Australian public universities were ineligible for income support scheme during Covid-19 pandemic
The exclusion of Australia’s public universities from the Covid-19 JobKeeper income support scheme was “appropriate”, a report for the Treasury has said.
Universities hit by the pandemic were forced to either pay locked-down staff themselves or shed workers.
The JobKeeper scheme, which was announced soon after the start of the pandemic in early 2020 by the former Liberal-National coalition government, provided employers whose income had dropped with A$1,500 a fortnight per eligible worker, in order to prevent job losses.
The report to the Treasury on 27 October, written by independent expert Nigel Ray, says that the exclusion of universities and some other federally funded services was reasonable.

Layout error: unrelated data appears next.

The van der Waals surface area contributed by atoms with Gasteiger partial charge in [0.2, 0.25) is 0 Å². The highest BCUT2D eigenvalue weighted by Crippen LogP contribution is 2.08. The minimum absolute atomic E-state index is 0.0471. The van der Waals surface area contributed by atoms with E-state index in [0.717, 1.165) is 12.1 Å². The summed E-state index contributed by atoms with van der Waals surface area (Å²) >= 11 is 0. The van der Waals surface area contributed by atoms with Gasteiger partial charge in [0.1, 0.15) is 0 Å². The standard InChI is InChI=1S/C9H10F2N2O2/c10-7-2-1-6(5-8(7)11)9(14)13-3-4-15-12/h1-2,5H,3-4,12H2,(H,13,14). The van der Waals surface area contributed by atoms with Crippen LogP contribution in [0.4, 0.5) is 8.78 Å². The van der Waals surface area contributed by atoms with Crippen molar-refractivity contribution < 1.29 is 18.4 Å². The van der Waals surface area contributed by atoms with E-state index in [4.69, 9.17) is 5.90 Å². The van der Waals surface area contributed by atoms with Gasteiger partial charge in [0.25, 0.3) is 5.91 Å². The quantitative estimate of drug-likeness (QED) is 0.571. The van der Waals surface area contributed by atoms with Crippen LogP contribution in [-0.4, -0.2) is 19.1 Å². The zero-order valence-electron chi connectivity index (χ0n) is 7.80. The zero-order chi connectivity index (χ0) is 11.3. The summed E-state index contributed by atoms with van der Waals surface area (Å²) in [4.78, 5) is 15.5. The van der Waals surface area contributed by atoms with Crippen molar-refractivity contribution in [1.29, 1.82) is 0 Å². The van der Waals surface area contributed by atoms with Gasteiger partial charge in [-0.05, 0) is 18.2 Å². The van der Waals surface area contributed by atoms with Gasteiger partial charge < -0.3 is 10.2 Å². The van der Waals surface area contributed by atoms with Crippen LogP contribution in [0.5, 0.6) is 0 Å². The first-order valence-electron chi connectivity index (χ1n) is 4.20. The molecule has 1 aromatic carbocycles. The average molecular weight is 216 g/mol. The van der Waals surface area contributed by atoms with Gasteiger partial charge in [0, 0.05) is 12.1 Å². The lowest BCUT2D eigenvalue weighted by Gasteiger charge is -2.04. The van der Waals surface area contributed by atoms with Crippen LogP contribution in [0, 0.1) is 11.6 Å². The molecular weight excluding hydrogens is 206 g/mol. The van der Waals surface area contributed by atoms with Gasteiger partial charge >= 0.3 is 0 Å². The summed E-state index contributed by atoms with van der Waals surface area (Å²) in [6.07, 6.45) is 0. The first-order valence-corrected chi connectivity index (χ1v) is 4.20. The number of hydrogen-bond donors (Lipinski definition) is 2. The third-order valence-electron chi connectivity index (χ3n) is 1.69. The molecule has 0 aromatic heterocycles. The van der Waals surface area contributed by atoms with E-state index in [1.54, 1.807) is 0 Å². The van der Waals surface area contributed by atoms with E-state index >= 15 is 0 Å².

The exclusion was enforced by adjusting the time period on which universities’ eligibility was calculated and by exempting government payments from overall income, which meant that universities did not suffer a sufficient hit to their revenue to qualify. Many universities, particularly those with a large number of international students, suffered large drops in income but were unable to claim.
“In principle, sector‑focused policies tailored to the specific challenges and needs of these organisations would have been more appropriate forms of support than JobKeeper,” Ray wrote.
The report did not assess whether these other forms of support were adequate.
Australian universities received a A$1 billion research support package in the 2020 federal budget.
A 2021 analysis of the JobKeeper scheme by higher education researcher Andrew Norton found that many universities would not have suffered a sufficient hit to their revenues to qualify for JobKeeper even without the adjustment.
Norton wrote that in some cases, legally separate business entities owned by universities did receive the subsidy.